Zaarly: The Inverted Alternative to eBay and Craigslist

Zaarly: The Inverted Alternative to eBay and Craigslist

Oct 17, 2011

Zaarly, a service that has received both publicity and financial support from Hollywood, works as a reverse eBay, allowing people who are looking for basically anything to post what they want and the price they’re willing to pay for it. They aim to create a service where the consumer names the price instead to choosing from a million posts on eBay or Craigslist. For example, if you are looking to sell your PS3, Zaarly shows how much people are willing to pay for a PS3 instead of allowing you to set the price. This works best on their website because it allows you to search the entire United States whereas the mobile app restricts you to searching to places within driving distance. Unfortunately, Zaarly does not settle disputes and every sale is final, so there is the inherent risk of dealing with people you don’t know. This aside, payment is simple and credit cards are accepted.

The beauty of Zaarly is that nobody posts everything they’re willing to sell on eBay or Craigslist. Zaarly makes it easy to just pick up your phone and check to see if you have something that people around you are willing to pay for. The odds of someone nearby owning something that I would post are actually higher than I initially thought. I tried the service out and just posted a random request to see if I would get any responses. At first glance I only saw about 12 posts in about a 20 mile radius from my location of Columbus, Ohio, and was initially discouraged. However, I posted that I was looking for a lightly used skateboard for around $35, and within 24 hours I already had messages from three different people within 10 miles of my house. Frankly, I was incredibly impressed. The problem is that in order for Zaarly to achieve its potential it needs users. Zaarly is a service that is 95% based on P2P interaction, and for small towns the lack of populace is a major issue because finding deals in your area is what Zaarly is all about.

Because everything is focused on local interaction, privacy is a big deal with Zaarly, and this is both a good thing and a bad thing. Usernames are not shown to anyone in the searches and as far as I can tell is purely for login purposes only. Every time someone sends you a message about a product they’re just listed as “Them” and there are no usernames on posts in your area. This does make things kind of confusing when searching through multiple offers on a single product, and it’s impossible to rate users to avoid or recommend like at eBay. It is reassuring that Zaarly never shows any user any personal information; leaving it completely up to you about disclosing your address, phone number, or name. I was worried about how calling another person would be handled and I think that Zaarly handles this perfectly. Instead of having you directly call the user’s cell phone, Zaarly calls you from a random number and anonymously calls the other person. With all these giant websites like Facebook and Google coming under such heavy fire for their privacy intrusions, its refreshing to see user privacy handled so seriously, even if it might have been a little overdone.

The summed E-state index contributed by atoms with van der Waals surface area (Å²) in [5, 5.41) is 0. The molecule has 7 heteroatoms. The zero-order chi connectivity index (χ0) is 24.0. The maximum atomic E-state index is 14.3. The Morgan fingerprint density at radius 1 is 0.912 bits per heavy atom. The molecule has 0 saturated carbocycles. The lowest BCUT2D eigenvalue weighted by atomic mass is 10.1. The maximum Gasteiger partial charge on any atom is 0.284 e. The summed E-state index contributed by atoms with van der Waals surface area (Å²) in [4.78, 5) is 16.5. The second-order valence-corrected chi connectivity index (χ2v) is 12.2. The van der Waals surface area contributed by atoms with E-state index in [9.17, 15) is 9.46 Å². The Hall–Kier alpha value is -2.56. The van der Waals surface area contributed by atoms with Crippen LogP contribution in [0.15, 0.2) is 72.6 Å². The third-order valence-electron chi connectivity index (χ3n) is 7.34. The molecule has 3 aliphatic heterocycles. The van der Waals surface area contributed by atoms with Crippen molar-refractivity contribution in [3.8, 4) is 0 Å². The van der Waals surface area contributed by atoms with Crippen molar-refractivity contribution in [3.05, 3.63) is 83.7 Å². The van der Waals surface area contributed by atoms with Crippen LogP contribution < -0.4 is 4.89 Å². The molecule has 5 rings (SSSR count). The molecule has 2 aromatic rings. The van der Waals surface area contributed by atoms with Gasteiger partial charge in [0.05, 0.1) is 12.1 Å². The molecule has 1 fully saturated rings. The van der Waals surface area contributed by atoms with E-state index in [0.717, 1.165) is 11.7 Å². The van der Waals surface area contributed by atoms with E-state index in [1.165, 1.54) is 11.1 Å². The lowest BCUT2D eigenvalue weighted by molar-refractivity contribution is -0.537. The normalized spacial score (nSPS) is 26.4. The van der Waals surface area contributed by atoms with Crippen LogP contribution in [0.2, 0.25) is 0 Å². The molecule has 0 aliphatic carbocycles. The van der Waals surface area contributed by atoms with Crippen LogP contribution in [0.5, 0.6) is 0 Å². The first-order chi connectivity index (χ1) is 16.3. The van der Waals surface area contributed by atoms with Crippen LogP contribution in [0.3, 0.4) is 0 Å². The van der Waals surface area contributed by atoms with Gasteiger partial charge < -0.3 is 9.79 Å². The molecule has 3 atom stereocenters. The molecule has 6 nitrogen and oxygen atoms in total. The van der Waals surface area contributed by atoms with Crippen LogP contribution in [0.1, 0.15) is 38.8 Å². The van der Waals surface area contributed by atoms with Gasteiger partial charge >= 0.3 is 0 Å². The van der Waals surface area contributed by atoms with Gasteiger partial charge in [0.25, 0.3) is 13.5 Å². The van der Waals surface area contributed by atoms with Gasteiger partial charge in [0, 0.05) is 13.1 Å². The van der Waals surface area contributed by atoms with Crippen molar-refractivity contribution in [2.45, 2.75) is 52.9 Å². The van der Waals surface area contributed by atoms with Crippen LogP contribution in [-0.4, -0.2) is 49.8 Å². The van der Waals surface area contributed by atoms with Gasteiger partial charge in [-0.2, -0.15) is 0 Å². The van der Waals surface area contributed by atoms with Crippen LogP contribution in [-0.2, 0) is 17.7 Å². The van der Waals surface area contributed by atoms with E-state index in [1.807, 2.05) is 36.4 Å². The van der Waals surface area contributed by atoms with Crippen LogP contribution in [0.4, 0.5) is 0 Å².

I am totally impressed with this service and will continue to use it in the future even though the mobile app is not as solid and refined as the full website. It will be interesting to see if Zaarly can gain tracking in urban areas, which is really what it’s designed for, because this great idea is wholly depended on the amount of users.

Joseph Bertolini
Joseph is an Mechanical Engineering student at The Ohio State University as well as an amateur photographer.
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